juvenile Broad-winged Hawks in a glide over the park

Highly gregarious in migration, the species can be seen in large congregations in the northeastern US during the second half of September, Texas late September, Mexico early October. Fall migrants are noted in Costa Rica and Panama from late September to mid-November, but most pass through in October (Goodrich et al. 1996). 

juvenile Broad-winged Hawk

Separate migration of age classes is well-known during spring migration, when the majority of adult Broad-winged Hawks precede the majority of juveniles by about two to three weeks. In fall, all ages usually migrate together (pers obs).

Flying with the broadwings were single individuals or small groups of two or three Turkey Vultures. This surprised me less, as a small percentage of Turkey Vultures is known to linger and migrate opportunistically. Mexican hawk counters in Veracruz told me it is often possible to see Turkey Vulture movement well into December.

Goodrich, L. J., S. C. Crocoll and S. E. Senner. 1996. Broad-winged Hawk (Buteo platypterus), The Birds of North America Online (A. Poole, Ed.). Ithaca: Cornell Lab of Ornithology; Retrieved from the Birds of North America Online:

Friday, December 10, 2010

Last day in Tortuguero

Well, the monkeys were right and I was wrong, of course.

Mantled Howler Monkeys are excellent short-term weather forecasters, no doubt because their place high up in the canopy provides them with fabulous views of the sky. So when I opened the nets today around noon, when the rain seemed to let up a little bit, it was accompanied by hoots of derision from across the river.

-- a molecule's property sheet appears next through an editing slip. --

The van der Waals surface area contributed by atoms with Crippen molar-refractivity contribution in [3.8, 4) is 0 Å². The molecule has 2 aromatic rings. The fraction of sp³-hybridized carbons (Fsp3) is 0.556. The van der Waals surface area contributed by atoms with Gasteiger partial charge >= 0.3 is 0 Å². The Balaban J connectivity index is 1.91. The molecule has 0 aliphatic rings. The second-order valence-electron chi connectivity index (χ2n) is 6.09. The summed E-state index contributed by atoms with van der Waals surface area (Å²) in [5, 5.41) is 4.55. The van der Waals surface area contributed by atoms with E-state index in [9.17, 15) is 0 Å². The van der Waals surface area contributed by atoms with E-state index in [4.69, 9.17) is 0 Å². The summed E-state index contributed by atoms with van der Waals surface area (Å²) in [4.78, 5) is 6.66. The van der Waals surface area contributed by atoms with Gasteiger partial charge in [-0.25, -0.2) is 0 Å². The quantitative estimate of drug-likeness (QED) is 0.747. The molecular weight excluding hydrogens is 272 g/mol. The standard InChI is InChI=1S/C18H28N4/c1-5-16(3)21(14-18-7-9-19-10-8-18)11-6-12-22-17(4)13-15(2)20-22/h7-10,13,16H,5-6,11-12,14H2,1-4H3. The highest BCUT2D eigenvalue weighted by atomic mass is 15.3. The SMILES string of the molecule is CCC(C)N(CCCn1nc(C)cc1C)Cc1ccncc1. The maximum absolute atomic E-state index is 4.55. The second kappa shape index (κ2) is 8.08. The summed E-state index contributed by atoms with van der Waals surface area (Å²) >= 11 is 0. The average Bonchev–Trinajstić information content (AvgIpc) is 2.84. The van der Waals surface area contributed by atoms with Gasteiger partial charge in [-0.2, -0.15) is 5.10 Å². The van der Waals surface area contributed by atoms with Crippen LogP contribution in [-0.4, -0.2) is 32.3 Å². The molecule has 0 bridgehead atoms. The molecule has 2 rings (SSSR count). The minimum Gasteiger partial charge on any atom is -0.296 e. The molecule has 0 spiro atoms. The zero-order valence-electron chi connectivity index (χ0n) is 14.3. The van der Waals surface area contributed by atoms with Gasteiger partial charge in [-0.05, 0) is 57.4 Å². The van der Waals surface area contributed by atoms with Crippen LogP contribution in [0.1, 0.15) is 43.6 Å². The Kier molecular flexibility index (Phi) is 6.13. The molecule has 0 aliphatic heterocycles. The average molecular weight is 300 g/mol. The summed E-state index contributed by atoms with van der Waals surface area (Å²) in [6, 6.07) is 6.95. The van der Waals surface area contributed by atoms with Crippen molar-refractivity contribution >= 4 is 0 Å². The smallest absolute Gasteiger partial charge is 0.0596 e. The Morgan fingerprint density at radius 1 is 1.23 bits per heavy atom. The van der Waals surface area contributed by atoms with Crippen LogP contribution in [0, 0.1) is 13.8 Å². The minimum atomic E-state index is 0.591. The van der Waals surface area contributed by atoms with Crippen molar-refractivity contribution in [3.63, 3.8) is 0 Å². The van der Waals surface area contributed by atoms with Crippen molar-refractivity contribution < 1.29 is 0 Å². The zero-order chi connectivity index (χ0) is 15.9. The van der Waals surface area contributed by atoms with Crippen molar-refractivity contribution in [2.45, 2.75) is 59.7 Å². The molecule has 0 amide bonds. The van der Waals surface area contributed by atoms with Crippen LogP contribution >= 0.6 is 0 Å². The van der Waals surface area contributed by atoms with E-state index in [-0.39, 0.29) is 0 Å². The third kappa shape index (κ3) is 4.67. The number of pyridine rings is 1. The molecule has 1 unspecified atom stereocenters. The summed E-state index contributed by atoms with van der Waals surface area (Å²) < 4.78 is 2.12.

Indeed an hour or so later it was raining again, and it never stopped. Bird banding can take place in light rain, so I ran the nets for two hours, in hopes of a surprise maybe on my last day of banding in Tortuguero, Costa Rica. But all I caught was a Gray Catbird, a female White-collared Manakin (recapture), and one of the pair of Northern Barred Woodcreepers that have a territory around the net lanes. The poor woodcreeper I released without processing this time, for it has already participated generously in this study.

The above photo is from a few days ago, and shows a wing of a first-year female Scarlet Tanager. I'm afraid this is the kind of bird photo only hardcore banding nerds will appreciate, for it shows a molt limit in the greater coverts, by which we can age this bird as a HY (hatch year) individual. Yeah, I know...